4633 Dolivia Drive, Clairemont
Pastor: Christopher Clark
Born: Long Beach, Calif.
Formation: Occidental College, Los Angeles; California Baptist University, Riverside; Southwestern Baptist Theological Seminary, Forth Worth, Texas
Years Ordained: Licensed 31 years; ordained 22 years ago
San Diego Reader: How long do you spend writing your sermon?
Christopher Clark: Each sermon I’ll spend an average in study and preparation of about 20 to 25 hours. I typically go through and look at the block of text I’m being led to preach on. All the while I’m praying and letting the text speak for itself. I will go through and look at the original language in which it was written, whether Greek or Hebrew or Aramaic. I will parse the verbs and decline the nouns and diagram the sentences. Then I’ll go back and revisit my outline and synthesize it into one statement: “What is the text telling me?” Then I make a declarative statement to use as my main take-away as the message.…Then I’ll look for a practical application and illustrate the points through a first-person story, a news item, or an amusing little anecdote.
SDR: Can you think of a time when you gave a sermon that completely flopped?
CC: One time I was preaching and the power went out — I mean everything went out — the lights went out, the electricity — I had no sound. Talk about a little intimidating! Everyone just stopped. So, I thought, where do I pick up from here? So I said, “All right, here’s what I’m going to do. I guess I’m going to get down with you and walk up and down the aisles and keep my voice just loud enough and if you get to a point where you can’t hear me, put your hand up.” So, I just had to gather my thoughts and continue on at that point.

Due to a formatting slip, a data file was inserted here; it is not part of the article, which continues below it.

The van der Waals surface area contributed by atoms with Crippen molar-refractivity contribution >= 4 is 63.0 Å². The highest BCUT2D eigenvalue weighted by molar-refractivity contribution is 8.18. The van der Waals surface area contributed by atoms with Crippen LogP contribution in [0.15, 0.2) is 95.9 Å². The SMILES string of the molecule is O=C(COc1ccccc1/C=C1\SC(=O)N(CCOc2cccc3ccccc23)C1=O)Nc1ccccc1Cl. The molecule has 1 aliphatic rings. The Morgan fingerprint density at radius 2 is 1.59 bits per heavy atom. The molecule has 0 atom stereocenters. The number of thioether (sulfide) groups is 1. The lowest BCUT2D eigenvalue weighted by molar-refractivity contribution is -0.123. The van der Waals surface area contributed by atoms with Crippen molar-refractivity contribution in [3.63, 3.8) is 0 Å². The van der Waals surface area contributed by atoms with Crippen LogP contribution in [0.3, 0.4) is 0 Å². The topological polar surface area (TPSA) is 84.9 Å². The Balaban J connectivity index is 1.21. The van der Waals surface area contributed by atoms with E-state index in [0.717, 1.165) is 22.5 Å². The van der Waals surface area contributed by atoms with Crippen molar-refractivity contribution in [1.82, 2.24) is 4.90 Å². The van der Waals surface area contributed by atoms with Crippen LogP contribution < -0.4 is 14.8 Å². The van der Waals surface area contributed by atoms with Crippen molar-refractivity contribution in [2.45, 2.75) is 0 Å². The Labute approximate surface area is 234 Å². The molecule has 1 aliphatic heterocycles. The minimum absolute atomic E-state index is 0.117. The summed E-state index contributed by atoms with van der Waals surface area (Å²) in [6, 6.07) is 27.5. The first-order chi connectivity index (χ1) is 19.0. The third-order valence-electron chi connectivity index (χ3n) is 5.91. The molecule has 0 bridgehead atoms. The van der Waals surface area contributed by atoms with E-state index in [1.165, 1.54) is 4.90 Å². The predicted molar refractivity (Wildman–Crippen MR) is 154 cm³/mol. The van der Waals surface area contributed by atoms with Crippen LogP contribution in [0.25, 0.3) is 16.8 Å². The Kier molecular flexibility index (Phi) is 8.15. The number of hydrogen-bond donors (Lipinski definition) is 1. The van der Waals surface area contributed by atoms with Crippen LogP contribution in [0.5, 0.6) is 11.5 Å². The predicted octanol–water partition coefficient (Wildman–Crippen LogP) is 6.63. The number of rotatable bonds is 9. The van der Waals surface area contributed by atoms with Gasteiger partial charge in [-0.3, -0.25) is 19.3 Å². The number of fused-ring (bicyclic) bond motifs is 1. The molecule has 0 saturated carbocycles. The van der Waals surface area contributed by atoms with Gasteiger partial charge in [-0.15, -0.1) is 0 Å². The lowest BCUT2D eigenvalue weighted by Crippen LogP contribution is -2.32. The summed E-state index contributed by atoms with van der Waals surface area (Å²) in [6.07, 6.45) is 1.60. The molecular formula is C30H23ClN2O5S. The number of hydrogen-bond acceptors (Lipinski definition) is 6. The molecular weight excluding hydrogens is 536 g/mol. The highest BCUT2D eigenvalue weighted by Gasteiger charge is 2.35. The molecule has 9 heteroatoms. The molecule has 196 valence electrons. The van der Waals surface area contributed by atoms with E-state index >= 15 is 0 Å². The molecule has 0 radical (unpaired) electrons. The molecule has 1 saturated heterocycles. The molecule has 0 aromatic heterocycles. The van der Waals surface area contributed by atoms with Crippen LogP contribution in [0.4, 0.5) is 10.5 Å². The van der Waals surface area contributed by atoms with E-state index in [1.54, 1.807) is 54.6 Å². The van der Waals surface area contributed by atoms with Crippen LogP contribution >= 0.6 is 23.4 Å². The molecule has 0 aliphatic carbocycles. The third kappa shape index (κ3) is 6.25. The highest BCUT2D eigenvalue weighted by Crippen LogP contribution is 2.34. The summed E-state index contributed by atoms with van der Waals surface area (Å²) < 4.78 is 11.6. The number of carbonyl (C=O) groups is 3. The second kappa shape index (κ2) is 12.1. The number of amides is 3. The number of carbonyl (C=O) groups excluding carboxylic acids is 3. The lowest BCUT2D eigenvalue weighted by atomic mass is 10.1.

SDR: What is your main worry as member of the clergy?
CC: The biggest concern is that…among pastors in America, there are still too many of us that take the freedoms and liberties we have in this country for granted. We have removed ourselves from our necessary role in serving as our country’s moral compass. We have been overly concerned about being liked to the point where we have neglected our need to train our people to stand and be society’s moral voice. Martin Luther King said it best when he said that the church is neither the master nor the slave of the government; rather, the church is the conscience of the government. If the Church ceases to be that moral voice, it will become as irrelevant as a country club or any other organization. We risk that danger because too many pastors are scared to death of declaring and proclaiming the full counsel of God and doing so in a loving way but at the same time with clarity.
SDR: Where do you go when you die?
CC: When I die I am going to heaven because I put my trust in Jesus. I’m going to Him — along with those who also put their trust in Jesus. As the alternative, if they choose to turn away from Jesus, they will go to an eternal punishment. Call it hell, everlasting punishment, Hades, the second death, like a fire, whatever it is, there are a number of references to it in Scripture, but Jesus is the only way to have eternal life in heaven.